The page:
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Moral man and immoral presidency

Former FBI Director James Comey testifies before a Senate Intelligence Committee hearing on Russia's alleged interference in the 2016 U.S. presidential election on Capitol Hill in Washington, D.C., on June 8, 2017. Photo courtesy of Reuters/Jonathan Ernst

The big take-away from James Comey’s Sunday interview with ABC News’s George Stephanopoulos is that the fired FBI director believes Donald Trump is morally unfit to be president:

A person who sees moral equivalence in Charlottesville, who talks about and treats women like they’re pieces of meat, who lies constantly about matters big and small and insists the American people believe it, that person’s not fit to be president of the United States, on moral grounds.

Of the items on this list, it’s the lying that really gets to Comey. Elsewhere he says that what ethical leaders leaders have to focus on is “most of all, the truth. That the truth matters.”

And, allowing as how there will always be political fights over issues like guns and taxes and immigration:

But what we have in common is a set of norms. Most importantly, the truth. “We hold these truths to be self-evident,” right? Truth is the fourth word of that sentence. That’s what we are. And if we lose that, if we lose tethering of our leaders to that truth, what are we? And so I started to worry. Actually, the foundation of this country is in jeopardy when we stop measuring our leaders against that central value of the truth.

It’s hardly an accident that the subtitle of his book is “Truth, Lies, and Leadership.”

For his part, Comey has been criticized for agreeing to promise Trump his “honest loyalty”–a weaselly way out of President Trump’s demand for loyalty per se. Maybe, he concedes, he should have said, “Sir, I can’t promise you loyalty. Given the nature of my role, I can promise you I always tell you the truth.”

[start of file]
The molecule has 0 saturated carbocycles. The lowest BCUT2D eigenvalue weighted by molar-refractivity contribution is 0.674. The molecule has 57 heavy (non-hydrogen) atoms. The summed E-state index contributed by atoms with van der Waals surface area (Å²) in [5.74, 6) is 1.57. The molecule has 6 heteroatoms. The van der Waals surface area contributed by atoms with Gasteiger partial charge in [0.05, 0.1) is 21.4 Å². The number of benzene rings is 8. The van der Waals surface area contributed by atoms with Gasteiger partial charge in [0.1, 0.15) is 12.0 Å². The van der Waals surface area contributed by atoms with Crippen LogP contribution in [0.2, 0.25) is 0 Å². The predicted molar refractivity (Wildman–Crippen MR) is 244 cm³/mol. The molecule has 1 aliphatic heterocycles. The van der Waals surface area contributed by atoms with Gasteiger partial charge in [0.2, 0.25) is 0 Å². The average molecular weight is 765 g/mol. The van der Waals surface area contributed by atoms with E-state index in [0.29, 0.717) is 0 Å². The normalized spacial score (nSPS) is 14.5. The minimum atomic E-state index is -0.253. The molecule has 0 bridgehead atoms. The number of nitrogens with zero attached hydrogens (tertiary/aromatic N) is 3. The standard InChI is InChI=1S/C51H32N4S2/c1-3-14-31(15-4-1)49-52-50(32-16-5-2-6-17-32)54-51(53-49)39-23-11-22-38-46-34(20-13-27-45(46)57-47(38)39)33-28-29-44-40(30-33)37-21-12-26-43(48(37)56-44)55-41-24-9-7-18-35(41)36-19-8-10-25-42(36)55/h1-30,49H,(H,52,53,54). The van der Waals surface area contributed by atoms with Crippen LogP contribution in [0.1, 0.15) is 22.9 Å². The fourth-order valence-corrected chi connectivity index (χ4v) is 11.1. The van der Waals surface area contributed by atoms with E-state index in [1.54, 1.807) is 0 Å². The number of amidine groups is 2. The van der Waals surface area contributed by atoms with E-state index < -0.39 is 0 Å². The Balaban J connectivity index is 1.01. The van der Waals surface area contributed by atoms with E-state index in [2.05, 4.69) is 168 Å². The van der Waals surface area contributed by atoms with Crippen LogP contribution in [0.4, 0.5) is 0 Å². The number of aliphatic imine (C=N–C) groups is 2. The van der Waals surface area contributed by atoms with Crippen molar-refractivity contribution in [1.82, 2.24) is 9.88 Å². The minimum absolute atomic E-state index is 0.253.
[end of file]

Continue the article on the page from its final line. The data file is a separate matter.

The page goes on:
In a word, the G-Man who tried to live by the lessons of Reinhold Niebuhr’s “Moral Man and Immoral Society” comes off as someone who did not quite manage to speak truth to power. But the rest of us should recognize that we’re convicting him on his own account.

Many people have accused James Comey of mistakes in judgment. No one—except Trump, of course—has accused him of lying.

Whether he’s got Trump pegged exactly right is another question.

“I don’t buy this stuff about him being mentally incompetent or early stages of dementia,” he says, and turns, as a favorite case in point, to Trump’s contention that his inauguration crowd was bigger than Obama’s: “That’s just not true. That’s not a perspective, that’s not a view, that’s just a lie. And—and yet he would say it and, ‘Everyone agrees, everyone says, everyone believes.'”

No doubt, what Trump says about his inauguration crowd is as untrue as his insistence that those 3 million more votes that Hillary Clinton got in the last election were illegally cast. But what’s disturbing about such claims is that they show him to be doing something scarier than lying: saying obviously untrue things that he has persuaded himself are in fact the case.

In other words, if Donald Trump is unfit to be president, the issue is not just moral. It’s psychological.

About the author

Mark Silk

Mark Silk is Professor of Religion in Public Life at Trinity College and director of the college's Leonard E. Greenberg Center for the Study of Religion in Public Life. He is a Contributing Editor of the Religion News Service